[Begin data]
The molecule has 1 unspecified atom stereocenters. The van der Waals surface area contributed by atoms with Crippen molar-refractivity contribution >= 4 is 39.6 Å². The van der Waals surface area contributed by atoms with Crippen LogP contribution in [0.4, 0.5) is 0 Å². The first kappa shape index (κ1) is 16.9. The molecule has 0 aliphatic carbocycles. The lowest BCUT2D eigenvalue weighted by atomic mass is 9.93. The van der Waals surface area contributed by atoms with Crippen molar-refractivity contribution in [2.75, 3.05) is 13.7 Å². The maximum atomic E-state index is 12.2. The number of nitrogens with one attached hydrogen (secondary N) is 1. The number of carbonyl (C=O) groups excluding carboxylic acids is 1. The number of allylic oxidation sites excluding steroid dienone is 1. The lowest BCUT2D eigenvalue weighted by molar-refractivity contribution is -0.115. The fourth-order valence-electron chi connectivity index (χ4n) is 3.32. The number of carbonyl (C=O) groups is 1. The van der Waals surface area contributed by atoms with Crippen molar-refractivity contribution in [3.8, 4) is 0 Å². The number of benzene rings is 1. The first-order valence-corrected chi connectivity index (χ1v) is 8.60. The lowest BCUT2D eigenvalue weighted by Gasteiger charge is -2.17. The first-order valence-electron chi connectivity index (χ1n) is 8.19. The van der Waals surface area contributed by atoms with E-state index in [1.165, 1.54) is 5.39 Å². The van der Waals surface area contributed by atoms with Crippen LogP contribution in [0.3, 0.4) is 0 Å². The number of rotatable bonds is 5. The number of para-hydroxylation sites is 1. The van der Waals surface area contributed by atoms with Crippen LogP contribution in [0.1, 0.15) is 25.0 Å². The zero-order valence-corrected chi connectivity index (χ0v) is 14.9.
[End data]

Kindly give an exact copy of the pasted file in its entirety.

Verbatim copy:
The molecule has 1 unspecified atom stereocenters. The van der Waals surface area contributed by atoms with Crippen molar-refractivity contribution >= 4 is 39.6 Å². The van der Waals surface area contributed by atoms with Crippen LogP contribution in [0.4, 0.5) is 0 Å². The first kappa shape index (κ1) is 16.9. The molecule has 0 aliphatic carbocycles. The lowest BCUT2D eigenvalue weighted by atomic mass is 9.93. The van der Waals surface area contributed by atoms with Crippen molar-refractivity contribution in [2.75, 3.05) is 13.7 Å². The maximum atomic E-state index is 12.2. The number of nitrogens with one attached hydrogen (secondary N) is 1. The number of carbonyl (C=O) groups excluding carboxylic acids is 1. The number of allylic oxidation sites excluding steroid dienone is 1. The lowest BCUT2D eigenvalue weighted by molar-refractivity contribution is -0.115. The fourth-order valence-electron chi connectivity index (χ4n) is 3.32. The number of carbonyl (C=O) groups is 1. The van der Waals surface area contributed by atoms with Crippen molar-refractivity contribution in [3.8, 4) is 0 Å². The number of benzene rings is 1. The first-order valence-corrected chi connectivity index (χ1v) is 8.60. The lowest BCUT2D eigenvalue weighted by Gasteiger charge is -2.17. The first-order valence-electron chi connectivity index (χ1n) is 8.19. The van der Waals surface area contributed by atoms with E-state index in [1.165, 1.54) is 5.39 Å². The van der Waals surface area contributed by atoms with Crippen LogP contribution in [0.3, 0.4) is 0 Å². The number of rotatable bonds is 5. The number of para-hydroxylation sites is 1. The van der Waals surface area contributed by atoms with Crippen LogP contribution in [0.1, 0.15) is 25.0 Å². The zero-order valence-corrected chi connectivity index (χ0v) is 14.9.